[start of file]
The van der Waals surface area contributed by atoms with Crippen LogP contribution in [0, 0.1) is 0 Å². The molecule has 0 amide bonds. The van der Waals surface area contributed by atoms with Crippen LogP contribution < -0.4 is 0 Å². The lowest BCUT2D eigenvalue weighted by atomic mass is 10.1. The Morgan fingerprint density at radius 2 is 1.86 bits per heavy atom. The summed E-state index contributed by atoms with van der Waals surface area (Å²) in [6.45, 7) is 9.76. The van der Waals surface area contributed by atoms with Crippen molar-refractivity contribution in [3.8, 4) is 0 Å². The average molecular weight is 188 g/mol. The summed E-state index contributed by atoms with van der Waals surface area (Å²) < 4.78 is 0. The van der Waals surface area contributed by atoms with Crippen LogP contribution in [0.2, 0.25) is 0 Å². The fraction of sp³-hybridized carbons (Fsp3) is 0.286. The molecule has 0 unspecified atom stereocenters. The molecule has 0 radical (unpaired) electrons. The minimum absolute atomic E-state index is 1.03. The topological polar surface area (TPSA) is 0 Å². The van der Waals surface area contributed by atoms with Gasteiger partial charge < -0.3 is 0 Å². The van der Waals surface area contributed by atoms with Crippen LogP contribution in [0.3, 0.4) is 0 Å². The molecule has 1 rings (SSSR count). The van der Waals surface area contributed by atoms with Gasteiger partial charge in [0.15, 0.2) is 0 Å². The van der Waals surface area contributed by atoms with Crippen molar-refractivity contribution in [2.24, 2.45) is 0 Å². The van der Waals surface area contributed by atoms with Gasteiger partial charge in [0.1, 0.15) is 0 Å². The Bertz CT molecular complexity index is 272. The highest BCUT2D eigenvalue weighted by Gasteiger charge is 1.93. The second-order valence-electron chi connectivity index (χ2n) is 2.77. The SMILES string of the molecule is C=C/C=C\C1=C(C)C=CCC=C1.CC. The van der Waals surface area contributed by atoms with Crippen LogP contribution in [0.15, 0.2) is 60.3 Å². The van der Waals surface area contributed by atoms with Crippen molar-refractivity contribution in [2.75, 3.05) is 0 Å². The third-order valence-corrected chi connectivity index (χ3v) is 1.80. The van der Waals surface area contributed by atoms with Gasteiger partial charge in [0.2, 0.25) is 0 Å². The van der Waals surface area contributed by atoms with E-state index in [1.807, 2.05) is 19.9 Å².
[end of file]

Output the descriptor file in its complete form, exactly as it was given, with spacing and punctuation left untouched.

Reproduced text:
The van der Waals surface area contributed by atoms with Crippen LogP contribution in [0, 0.1) is 0 Å². The molecule has 0 amide bonds. The van der Waals surface area contributed by atoms with Crippen LogP contribution < -0.4 is 0 Å². The lowest BCUT2D eigenvalue weighted by atomic mass is 10.1. The Morgan fingerprint density at radius 2 is 1.86 bits per heavy atom. The summed E-state index contributed by atoms with van der Waals surface area (Å²) in [6.45, 7) is 9.76. The van der Waals surface area contributed by atoms with Crippen molar-refractivity contribution in [3.8, 4) is 0 Å². The average molecular weight is 188 g/mol. The summed E-state index contributed by atoms with van der Waals surface area (Å²) < 4.78 is 0. The van der Waals surface area contributed by atoms with Crippen LogP contribution in [0.2, 0.25) is 0 Å². The fraction of sp³-hybridized carbons (Fsp3) is 0.286. The molecule has 0 unspecified atom stereocenters. The molecule has 0 radical (unpaired) electrons. The minimum absolute atomic E-state index is 1.03. The topological polar surface area (TPSA) is 0 Å². The van der Waals surface area contributed by atoms with Gasteiger partial charge < -0.3 is 0 Å². The van der Waals surface area contributed by atoms with Crippen LogP contribution in [0.3, 0.4) is 0 Å². The molecule has 1 rings (SSSR count). The van der Waals surface area contributed by atoms with Gasteiger partial charge in [0.15, 0.2) is 0 Å². The van der Waals surface area contributed by atoms with Crippen molar-refractivity contribution in [2.24, 2.45) is 0 Å². The van der Waals surface area contributed by atoms with Gasteiger partial charge in [0.1, 0.15) is 0 Å². The Bertz CT molecular complexity index is 272. The highest BCUT2D eigenvalue weighted by Gasteiger charge is 1.93. The second-order valence-electron chi connectivity index (χ2n) is 2.77. The SMILES string of the molecule is C=C/C=C\C1=C(C)C=CCC=C1.CC. The van der Waals surface area contributed by atoms with Crippen LogP contribution in [0.15, 0.2) is 60.3 Å². The van der Waals surface area contributed by atoms with Crippen molar-refractivity contribution in [2.75, 3.05) is 0 Å². The third-order valence-corrected chi connectivity index (χ3v) is 1.80. The van der Waals surface area contributed by atoms with Gasteiger partial charge in [0.2, 0.25) is 0 Å². The van der Waals surface area contributed by atoms with E-state index in [1.807, 2.05) is 19.9 Å².